Which Countries Are Not In The Paris Agreement
The Paris Agreement has an „upward“ structure unlike most international environmental treaties, which are „top down“, characterized by internationally defined standards and objectives that states must implement.  Unlike its predecessor, the Kyoto Protocol, which sets legal commitment targets, the Paris Agreement, which focuses on consensual training, allows for voluntary and national objectives.  Specific climate targets are therefore politically promoted and not legally binding. Only the processes governing reporting and revision of these objectives are imposed by international law. This structure is particularly noteworthy for the United States – in the absence of legal mitigation or funding objectives, the agreement is seen as an „executive agreement, not a treaty.“ Since the 1992 UNFCCC treaty was approved by the Senate, this new agreement does not require further legislation from Congress for it to enter into force.  After ratification, the agreement requires governments to submit their emission reduction plans. Ultimately, they must play their part in keeping global temperatures well below 2 degrees Celsius above the pre-industrial period and making „efforts“ to keep them at 1.5 degrees Celsius. This pathway may trigger natural feedbacks such as massive thawing of permafrost or generalized defensive, which could lead to further uncontrollable warming. This is what scientists call the Hothouse Earth scenario, where sea levels rise from 10 to 60 meters and much of the planet is uninhabitable.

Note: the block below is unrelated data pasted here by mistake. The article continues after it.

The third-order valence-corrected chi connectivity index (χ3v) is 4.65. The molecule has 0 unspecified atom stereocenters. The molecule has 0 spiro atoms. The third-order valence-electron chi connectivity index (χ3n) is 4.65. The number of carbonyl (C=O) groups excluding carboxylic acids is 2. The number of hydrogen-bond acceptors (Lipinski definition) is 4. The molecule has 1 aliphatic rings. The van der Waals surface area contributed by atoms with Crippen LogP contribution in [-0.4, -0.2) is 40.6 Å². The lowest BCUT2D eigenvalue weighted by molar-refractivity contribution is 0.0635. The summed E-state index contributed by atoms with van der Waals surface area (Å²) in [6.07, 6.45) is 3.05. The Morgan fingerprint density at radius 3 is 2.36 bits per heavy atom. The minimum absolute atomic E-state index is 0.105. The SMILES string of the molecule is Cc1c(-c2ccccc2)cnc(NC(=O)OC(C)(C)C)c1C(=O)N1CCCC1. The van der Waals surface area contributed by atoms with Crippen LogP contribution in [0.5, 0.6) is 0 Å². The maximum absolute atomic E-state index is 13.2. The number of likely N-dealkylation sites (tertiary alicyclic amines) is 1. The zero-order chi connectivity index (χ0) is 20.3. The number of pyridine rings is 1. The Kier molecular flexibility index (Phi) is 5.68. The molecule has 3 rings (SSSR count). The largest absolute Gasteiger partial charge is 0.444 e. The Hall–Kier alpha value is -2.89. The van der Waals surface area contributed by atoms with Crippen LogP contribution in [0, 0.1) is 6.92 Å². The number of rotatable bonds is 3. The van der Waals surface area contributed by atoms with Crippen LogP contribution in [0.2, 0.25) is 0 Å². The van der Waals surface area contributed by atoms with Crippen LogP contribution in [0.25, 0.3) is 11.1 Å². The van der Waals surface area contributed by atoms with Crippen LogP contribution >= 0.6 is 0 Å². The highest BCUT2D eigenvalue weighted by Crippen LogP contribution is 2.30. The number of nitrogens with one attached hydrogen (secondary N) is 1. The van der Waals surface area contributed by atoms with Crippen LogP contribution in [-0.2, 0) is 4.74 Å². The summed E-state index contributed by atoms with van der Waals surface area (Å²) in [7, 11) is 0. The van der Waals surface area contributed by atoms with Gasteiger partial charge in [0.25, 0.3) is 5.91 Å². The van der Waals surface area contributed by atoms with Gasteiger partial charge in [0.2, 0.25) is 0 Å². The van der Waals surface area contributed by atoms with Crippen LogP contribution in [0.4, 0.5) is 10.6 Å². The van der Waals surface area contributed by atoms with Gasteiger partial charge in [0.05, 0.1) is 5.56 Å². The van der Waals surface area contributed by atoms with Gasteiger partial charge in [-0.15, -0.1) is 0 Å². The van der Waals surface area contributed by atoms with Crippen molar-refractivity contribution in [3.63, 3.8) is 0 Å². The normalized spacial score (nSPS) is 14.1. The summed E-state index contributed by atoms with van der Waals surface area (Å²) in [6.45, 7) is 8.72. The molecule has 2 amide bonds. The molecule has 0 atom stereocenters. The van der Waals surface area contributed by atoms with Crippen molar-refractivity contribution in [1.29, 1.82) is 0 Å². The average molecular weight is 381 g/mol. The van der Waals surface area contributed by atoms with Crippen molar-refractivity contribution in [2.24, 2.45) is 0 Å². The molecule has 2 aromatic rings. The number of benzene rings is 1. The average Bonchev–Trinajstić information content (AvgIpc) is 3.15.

Although the United States and Turkey are not parties to the agreement, as they have not indicated their intention to withdraw from the 1992 UNFCCC, they will continue to be required, as an „Annex 1“ country under the UNFCCC, to end national communications and establish an annual inventory of greenhouse gases.  The negotiators of the agreement stated that the INDCs presented at the time of the Paris conference were insufficient and found that „the estimates of aggregate greenhouse gas emissions in 2025 and 2030, resulting from planned contributions at the national level, do not fall into scenarios at 2oC at the lowest cost, but lead to a projected level of 55 gigatonnes in 2030.“ and acknowledges that „much greater efforts to reduce emissions will be required to keep the global average temperature rise to less than 2 degrees Celsius, by reducing emissions to 40 gigatonnes or 1.5 degrees Celsius.“  [Clarification needed] Hare notes that the poorest nations cannot make deep emission reductions without the long-promised funding and technical assistance of the world`s rich nations.